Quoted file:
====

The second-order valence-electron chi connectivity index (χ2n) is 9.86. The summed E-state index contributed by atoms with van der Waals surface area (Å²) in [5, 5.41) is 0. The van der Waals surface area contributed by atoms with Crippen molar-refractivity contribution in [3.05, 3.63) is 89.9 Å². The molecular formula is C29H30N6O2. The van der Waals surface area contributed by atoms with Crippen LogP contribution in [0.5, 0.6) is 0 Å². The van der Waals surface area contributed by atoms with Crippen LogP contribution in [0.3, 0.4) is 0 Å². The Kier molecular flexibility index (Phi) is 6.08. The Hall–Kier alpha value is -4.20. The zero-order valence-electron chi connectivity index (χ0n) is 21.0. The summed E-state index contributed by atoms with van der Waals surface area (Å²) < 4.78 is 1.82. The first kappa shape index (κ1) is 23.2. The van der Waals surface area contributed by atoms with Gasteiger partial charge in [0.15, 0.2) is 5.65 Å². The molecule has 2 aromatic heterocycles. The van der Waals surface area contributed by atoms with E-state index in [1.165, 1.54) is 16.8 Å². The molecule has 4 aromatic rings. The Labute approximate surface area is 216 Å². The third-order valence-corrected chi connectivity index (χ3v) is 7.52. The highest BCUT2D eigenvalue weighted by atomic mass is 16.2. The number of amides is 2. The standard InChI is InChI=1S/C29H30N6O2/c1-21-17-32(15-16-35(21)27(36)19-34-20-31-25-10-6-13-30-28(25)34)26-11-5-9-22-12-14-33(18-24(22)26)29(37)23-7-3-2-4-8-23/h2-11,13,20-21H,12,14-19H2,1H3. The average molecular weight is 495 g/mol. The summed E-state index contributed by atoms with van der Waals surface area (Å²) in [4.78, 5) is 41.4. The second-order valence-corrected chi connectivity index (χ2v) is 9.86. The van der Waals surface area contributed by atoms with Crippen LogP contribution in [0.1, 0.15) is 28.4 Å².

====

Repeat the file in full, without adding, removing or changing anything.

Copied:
The second-order valence-electron chi connectivity index (χ2n) is 9.86. The summed E-state index contributed by atoms with van der Waals surface area (Å²) in [5, 5.41) is 0. The van der Waals surface area contributed by atoms with Crippen molar-refractivity contribution in [3.05, 3.63) is 89.9 Å². The molecular formula is C29H30N6O2. The van der Waals surface area contributed by atoms with Crippen LogP contribution in [0.5, 0.6) is 0 Å². The van der Waals surface area contributed by atoms with Crippen LogP contribution in [0.3, 0.4) is 0 Å². The Kier molecular flexibility index (Phi) is 6.08. The Hall–Kier alpha value is -4.20. The zero-order valence-electron chi connectivity index (χ0n) is 21.0. The summed E-state index contributed by atoms with van der Waals surface area (Å²) < 4.78 is 1.82. The first kappa shape index (κ1) is 23.2. The van der Waals surface area contributed by atoms with Gasteiger partial charge in [0.15, 0.2) is 5.65 Å². The molecule has 2 aromatic heterocycles. The van der Waals surface area contributed by atoms with E-state index in [1.165, 1.54) is 16.8 Å². The molecule has 4 aromatic rings. The Labute approximate surface area is 216 Å². The third-order valence-corrected chi connectivity index (χ3v) is 7.52. The highest BCUT2D eigenvalue weighted by atomic mass is 16.2. The number of amides is 2. The standard InChI is InChI=1S/C29H30N6O2/c1-21-17-32(15-16-35(21)27(36)19-34-20-31-25-10-6-13-30-28(25)34)26-11-5-9-22-12-14-33(18-24(22)26)29(37)23-7-3-2-4-8-23/h2-11,13,20-21H,12,14-19H2,1H3. The average molecular weight is 495 g/mol. The summed E-state index contributed by atoms with van der Waals surface area (Å²) in [4.78, 5) is 41.4. The second-order valence-corrected chi connectivity index (χ2v) is 9.86. The van der Waals surface area contributed by atoms with Crippen LogP contribution in [0.1, 0.15) is 28.4 Å².